Obama, citing genocide threat, overcomes war wariness with Iraq strikes
08/08/2014 1:51 PM
08/08/2014 1:51 PM
President Barack Obama campaigned on getting America out of Iraq and accelerated the withdrawal of forces.
Even as the situation in Iraq deteriorated in recent weeks, he resisted calls to take on the Islamic State directly.
That ended today, with the U.S. bombing of an artillery piece being used by militants near Erbil, the Kurdish capital where American diplomats and military personnel are stationed. The U.S. already had begun supplying food and water to thousands of Yezidis trapped on Mount Sinjar.
Obama has been reluctant to take military action or arm forces in Ukraine and Syria.
The paradox of him going back into Iraq, the country he staked his presidential ambitions on, obscures what supporters say is a consistency in his use of U.S. military force – to defend Americans and prevent genocide. He first fully articulated that vision in his Nobel Peace Prize acceptance speech in 2009 and solidified it when a U.S.-led coalition intervened to stop Muammar Qaddafi in Libya in 2011.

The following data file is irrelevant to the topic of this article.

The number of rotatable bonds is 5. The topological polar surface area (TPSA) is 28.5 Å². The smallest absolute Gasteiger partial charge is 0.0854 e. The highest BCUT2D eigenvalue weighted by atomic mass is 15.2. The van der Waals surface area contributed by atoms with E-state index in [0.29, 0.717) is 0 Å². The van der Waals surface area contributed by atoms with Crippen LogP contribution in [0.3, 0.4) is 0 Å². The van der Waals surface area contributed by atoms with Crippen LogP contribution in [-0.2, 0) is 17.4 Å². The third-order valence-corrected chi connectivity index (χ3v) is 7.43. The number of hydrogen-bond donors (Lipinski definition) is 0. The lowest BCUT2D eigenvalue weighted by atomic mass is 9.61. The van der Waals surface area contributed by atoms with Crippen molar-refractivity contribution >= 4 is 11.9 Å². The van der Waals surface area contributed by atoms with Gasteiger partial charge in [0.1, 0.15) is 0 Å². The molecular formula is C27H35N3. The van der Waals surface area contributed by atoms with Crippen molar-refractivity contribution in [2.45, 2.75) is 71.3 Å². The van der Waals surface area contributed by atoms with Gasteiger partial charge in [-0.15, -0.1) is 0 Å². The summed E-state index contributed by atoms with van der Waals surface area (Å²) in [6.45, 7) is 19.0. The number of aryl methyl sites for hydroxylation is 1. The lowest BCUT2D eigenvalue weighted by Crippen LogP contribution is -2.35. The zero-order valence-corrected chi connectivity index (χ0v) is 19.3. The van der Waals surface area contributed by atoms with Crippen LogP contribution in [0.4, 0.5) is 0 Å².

Harold Koh, who was the State Department’s top lawyer during the Libya campaign, said the Iraq mission is an example of Obama “applying the same broad set of principles to shifting facts.”
As Obama has faced decisions on the use of force over the course of his presidency, Koh said, he has gravitated to missions where “the nature of the operation is more pinpoint and has clear purpose, and the cause and effect is immediate.”
Call it Obama’s reverse Peace Prize campaign. He won the award nine months into his presidency; now he’s trying to live up to it.
Obama made clear yesterday that the potential destruction of an ethno-religious minority – with children dying of dehydration on a mountaintop and, according to a Yezidi member of Iraq’s parliament, women being sold into slavery – was a major part of his reason for using U.S. military force in Iraq again after refusing to do so in Syria and Ukraine.